KS salvages small pieceswith help from volunteers

The first tornado touched down about a mile west of Eula Smith's home.

BY TRAVIS DUNN | KANSAS CITY, Kan. | May 7, 2003



"You know, I've heard them say never go in your garage during a tornado. Now I know why."

—Eula Smith


The first tornado touched down about a mile west of Eula Smith's home. After destroying communities near the Kansas Speedway, the tornado roared right through Smith's suburban subdivision.

"They were in the living room watching it on TV," said Kenneth Crews, Smith's son-in-law.

Crews, a Navy vet, said the tornado reminded him of being "depth-charged."

"It was kind of like a war," he said. "It really is. Then when it's over, you try to pick up the pieces and see what's there."

Crews, despite all the sirens blaring all over the city, was driving the 30 miles from his home in Tonganoxie to his mother-in-law's house as the storm raged west. From his viewpoint on Sunday night, the late afternoon sun was shining. But in front of him was the funnel cloud.

"You wouldn't believe it," Crews said. "It was sunny right behind it."

Eula Smith and her husband Larry shut the TV off and headed for the basement when they heard the siren wailing.

They waited for three or four minutes as the tornado roared over their house, then they came out when they heard the "all-clear sirens."

"We could hardly get out of the basement," Smith said. "The door was buried with junk."

Their house is still standing, but the damage is so extensive that the building will have to be demolished, she said.

"They won't even let us move the furniture out because of all the insulation," Smith said.

The worst damage occurred in her garage, where the bay door crumpled inward like a piece of tin foil. The force of the wind shoved both cars through a wall and into the kitchen.

"It just kind of pushed them in through my freezer and through the wall," she said. "You know, I've heard them say never go in your garage during a tornado. Now I know why."

Smith, a Kansas native, said she's seen her share of minor tornadoes, or "tree toppers." But nothing like this.

"This is the worst tornado they had in Kansas City in 20 years," Crews said.

Bad as the damage was to Smith's house, some of her neighbors fared even worse. Her next-door neighbor, who recently moved to Kansas City from Florida, saw her home annihilated by the tornado. A bulldozer scraped up the trash that remained Tuesday afternoon.

The home directly across the street from Smith's home was no longer recognizable as a building.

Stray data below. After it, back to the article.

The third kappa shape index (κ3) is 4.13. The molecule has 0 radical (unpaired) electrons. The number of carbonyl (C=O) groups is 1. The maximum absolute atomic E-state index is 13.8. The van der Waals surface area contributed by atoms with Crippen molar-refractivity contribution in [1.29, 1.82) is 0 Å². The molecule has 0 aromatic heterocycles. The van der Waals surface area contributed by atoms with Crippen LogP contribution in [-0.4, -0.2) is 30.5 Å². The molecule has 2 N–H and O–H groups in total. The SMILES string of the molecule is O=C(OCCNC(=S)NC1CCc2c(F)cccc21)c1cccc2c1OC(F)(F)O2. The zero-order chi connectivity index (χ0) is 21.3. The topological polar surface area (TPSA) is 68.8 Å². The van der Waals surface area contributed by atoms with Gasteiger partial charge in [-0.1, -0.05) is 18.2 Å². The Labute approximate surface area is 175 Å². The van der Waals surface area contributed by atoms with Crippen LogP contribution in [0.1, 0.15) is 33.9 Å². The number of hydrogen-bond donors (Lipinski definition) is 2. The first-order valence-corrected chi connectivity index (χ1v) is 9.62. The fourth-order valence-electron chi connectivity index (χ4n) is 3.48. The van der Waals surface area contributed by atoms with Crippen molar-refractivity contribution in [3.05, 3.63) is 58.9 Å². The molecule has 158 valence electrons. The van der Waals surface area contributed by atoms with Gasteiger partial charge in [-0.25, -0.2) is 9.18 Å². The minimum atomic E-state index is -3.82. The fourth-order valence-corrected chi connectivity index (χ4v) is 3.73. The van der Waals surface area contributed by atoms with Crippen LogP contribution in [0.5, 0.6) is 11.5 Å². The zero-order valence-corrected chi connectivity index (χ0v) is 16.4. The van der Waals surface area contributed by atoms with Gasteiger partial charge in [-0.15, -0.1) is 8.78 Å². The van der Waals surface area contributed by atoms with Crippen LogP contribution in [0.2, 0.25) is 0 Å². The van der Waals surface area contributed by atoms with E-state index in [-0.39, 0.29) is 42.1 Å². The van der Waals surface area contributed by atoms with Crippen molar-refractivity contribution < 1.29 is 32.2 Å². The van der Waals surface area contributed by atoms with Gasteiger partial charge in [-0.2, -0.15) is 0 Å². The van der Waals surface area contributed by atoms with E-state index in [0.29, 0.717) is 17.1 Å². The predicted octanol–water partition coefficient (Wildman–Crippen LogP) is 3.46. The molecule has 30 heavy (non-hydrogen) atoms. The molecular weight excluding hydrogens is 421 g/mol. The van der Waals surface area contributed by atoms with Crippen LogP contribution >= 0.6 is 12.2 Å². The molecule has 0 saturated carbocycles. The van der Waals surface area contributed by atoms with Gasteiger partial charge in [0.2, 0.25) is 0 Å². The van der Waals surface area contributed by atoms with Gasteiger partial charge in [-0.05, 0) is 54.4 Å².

"That was a house right there," Crews said, pointing to a pile of sticks and splinters next to a dumpster.

Smith said she was appreciative of all the volunteers who showed up in her neighborhood, such as workers from the Church of God in Bonner Springs, as well as from The Salvation Army.

"It's really quiet right now," she said. "Yesterday it was like a hill of ants everybody running all around."

While people like Smith were trying to pull what they could salvage out of their wrecked homes, a group of clergy met at the London Heights Baptist Church, mainly to prevent volunteers from "running all around."

Tom Davis, a Church World Service disaster response and recovery liaison, and Cherri Baer, a representative from the United Methodist Committee on Relief, addressed the group, and tried to prepare them for the kinds of challenges they will have to face in the very near future.

One of the biggest problems, Davis explained, is uncoordinated volunteerism initiated by well-meaning people, working on their own, who have don't know what other people around them are doing.

People collecting used clothing, in large quantities, tend to produce the biggest headaches, Davis said.

"Often clothing does become the second disaster," he said. "Once you receive it, you've got to do something with it. That's the last thing anybody wants in a disaster."

But, as is the case in Kansas City, most people didn't lose all their belongings. That's not to say that there won't be some people who will need clothes, but these relatively few people cannot possibly make use of the truckloads of used, raggedy clothing that sometimes appear at tornado sites.

Davis and Baer also stressed the importance of using church funds wisely, and being aware of how federal grants are given out, so that churches don't use all their money at once, and then not have anything left over to help people six months in the future.

Baer told the pastors to familiarize themselves with the application procedures of the Federal Emergency Management Agency (FEMA) so they will be able to guide their parishioners through the process.

In addition, Davis spoke about the importance of building interfaith coalitions, which will bring in more funding from national faith-based groups.

"If you don't organize," he said, "you won't be able to tap into the denominational funding that will be available."

"We weren't supposed to meet until September," said the Rev. Frank Dietz, pastor of the Zion United Church of Christ. "I guess we'll have to change our plans."

Finally Davis told the pastors they needed to take personal time, away from disaster work, in order to prevent the experience from becoming overwhelming.

"You may become just inundated with work," he said. "Regardless, you will have to care spiritually for yourself. If you don't, you're going to find yourself in crisis in two or three years, if not sooner."


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